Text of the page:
- 1963 --- Whiskey-A-Go-Go opened this night on Sunset Boulevard in Boss Angeles, and what an opening it was! Bright lights and mini-skirted dancers in cages were the prominent features of America’s first discotheque.
- 1967 --- Jimi Hendrix recorded "Purple Haze."
- 1977 --- France set off an international uproar by releasing Abu Daoud, a Palestinian suspected of involvement in the massacre of Israeli athletes at the 1972 Munich Olympics.
- 1984 --- Thriller, the album by Michael Jackson, became the all-time best-selling LP. Thriller, with ten-million copies sold, surpassed the previous bestseller, the soundtrack from Saturday Night Fever. Among its precedent-shattering achievements, Thriller spent 37 weeks at number one on the Billboard album chart (longer than any contemporary rock or pop album -- only the cast album of South Pacific at 69 weeks and the West Side Story soundtrack at 54 weeks had longer runs at the top). And Thriller produced seven top-10 singles, ahead of Fleetwood Mac, Cyndi Lauper and Bruce Springsteen, who have each taken four top-10 singles off one LP. As of early 2002, Thriller was still the biggest-selling record ever, having sold more than 40-million copies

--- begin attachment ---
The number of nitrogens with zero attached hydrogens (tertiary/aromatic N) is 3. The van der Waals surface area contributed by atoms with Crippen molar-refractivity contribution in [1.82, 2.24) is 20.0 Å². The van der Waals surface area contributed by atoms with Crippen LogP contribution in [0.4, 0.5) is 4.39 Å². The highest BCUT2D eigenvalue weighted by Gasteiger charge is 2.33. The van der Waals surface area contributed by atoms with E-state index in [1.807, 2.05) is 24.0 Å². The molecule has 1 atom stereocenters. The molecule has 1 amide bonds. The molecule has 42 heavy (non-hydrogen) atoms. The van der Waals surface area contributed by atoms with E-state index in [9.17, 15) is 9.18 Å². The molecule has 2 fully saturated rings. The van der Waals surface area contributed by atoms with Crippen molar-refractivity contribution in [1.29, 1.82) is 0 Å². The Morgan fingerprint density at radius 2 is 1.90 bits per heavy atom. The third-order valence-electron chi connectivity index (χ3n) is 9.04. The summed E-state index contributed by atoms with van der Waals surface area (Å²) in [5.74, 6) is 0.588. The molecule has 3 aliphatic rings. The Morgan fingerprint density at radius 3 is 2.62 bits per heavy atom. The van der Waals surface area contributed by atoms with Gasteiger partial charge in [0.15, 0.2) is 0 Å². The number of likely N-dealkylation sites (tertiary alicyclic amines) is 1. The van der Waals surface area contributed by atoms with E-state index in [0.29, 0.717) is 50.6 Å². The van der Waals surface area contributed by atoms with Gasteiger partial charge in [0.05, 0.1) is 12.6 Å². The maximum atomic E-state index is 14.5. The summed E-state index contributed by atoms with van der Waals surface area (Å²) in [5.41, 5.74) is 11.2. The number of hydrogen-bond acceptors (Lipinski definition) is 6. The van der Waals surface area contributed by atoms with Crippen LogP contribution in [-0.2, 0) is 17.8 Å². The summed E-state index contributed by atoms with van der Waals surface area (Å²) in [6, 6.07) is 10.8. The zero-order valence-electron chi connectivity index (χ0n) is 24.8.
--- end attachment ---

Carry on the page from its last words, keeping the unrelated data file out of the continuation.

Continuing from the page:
- 2003 --- Two days before leaving office, Illinois Governor George Ryan called the death penalty process "arbitrary and capricious, and therefore immoral." He then commuted the sentences of 167 condemned inmates, clearing his state's death row.
- Alexander Hamilton
- Mary J Blige
- Amanda Peet
- Jean Chretien
- Naomi Judd
- Vicki Peterson(Bangles)
- Kim Coles
- Ezra Cornell
- Slim Harpo
- Clarence Clemons
- George Mira
- Jim Hightower
- Freddie Solomon